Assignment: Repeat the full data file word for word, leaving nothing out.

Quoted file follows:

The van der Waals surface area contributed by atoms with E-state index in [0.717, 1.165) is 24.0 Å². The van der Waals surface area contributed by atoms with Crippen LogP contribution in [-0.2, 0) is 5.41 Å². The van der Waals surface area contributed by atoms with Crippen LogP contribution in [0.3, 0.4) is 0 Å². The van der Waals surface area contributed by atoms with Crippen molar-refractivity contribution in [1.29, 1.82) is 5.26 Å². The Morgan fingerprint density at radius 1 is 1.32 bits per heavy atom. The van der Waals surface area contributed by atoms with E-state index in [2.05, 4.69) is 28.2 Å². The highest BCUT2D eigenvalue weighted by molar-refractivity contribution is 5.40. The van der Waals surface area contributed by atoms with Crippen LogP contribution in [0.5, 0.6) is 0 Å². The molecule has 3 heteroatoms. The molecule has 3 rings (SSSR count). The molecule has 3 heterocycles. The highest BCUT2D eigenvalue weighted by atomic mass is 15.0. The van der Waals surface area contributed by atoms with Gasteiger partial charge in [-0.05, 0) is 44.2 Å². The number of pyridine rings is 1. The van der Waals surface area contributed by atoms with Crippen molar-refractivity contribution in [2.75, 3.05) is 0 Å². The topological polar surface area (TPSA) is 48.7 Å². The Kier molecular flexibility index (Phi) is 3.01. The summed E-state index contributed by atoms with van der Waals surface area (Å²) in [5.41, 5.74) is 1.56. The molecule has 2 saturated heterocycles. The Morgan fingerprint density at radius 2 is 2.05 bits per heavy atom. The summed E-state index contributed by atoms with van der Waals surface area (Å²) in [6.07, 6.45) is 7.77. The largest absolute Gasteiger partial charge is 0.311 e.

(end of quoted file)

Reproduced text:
The van der Waals surface area contributed by atoms with E-state index in [0.717, 1.165) is 24.0 Å². The van der Waals surface area contributed by atoms with Crippen LogP contribution in [-0.2, 0) is 5.41 Å². The van der Waals surface area contributed by atoms with Crippen LogP contribution in [0.3, 0.4) is 0 Å². The van der Waals surface area contributed by atoms with Crippen molar-refractivity contribution in [1.29, 1.82) is 5.26 Å². The Morgan fingerprint density at radius 1 is 1.32 bits per heavy atom. The van der Waals surface area contributed by atoms with E-state index in [2.05, 4.69) is 28.2 Å². The highest BCUT2D eigenvalue weighted by molar-refractivity contribution is 5.40. The van der Waals surface area contributed by atoms with Crippen LogP contribution in [0.5, 0.6) is 0 Å². The molecule has 3 heteroatoms. The molecule has 3 rings (SSSR count). The molecule has 3 heterocycles. The highest BCUT2D eigenvalue weighted by atomic mass is 15.0. The van der Waals surface area contributed by atoms with Gasteiger partial charge in [-0.05, 0) is 44.2 Å². The number of pyridine rings is 1. The van der Waals surface area contributed by atoms with Crippen molar-refractivity contribution in [2.75, 3.05) is 0 Å². The topological polar surface area (TPSA) is 48.7 Å². The Kier molecular flexibility index (Phi) is 3.01. The summed E-state index contributed by atoms with van der Waals surface area (Å²) in [5.41, 5.74) is 1.56. The molecule has 2 saturated heterocycles. The Morgan fingerprint density at radius 2 is 2.05 bits per heavy atom. The summed E-state index contributed by atoms with van der Waals surface area (Å²) in [6.07, 6.45) is 7.77. The largest absolute Gasteiger partial charge is 0.311 e.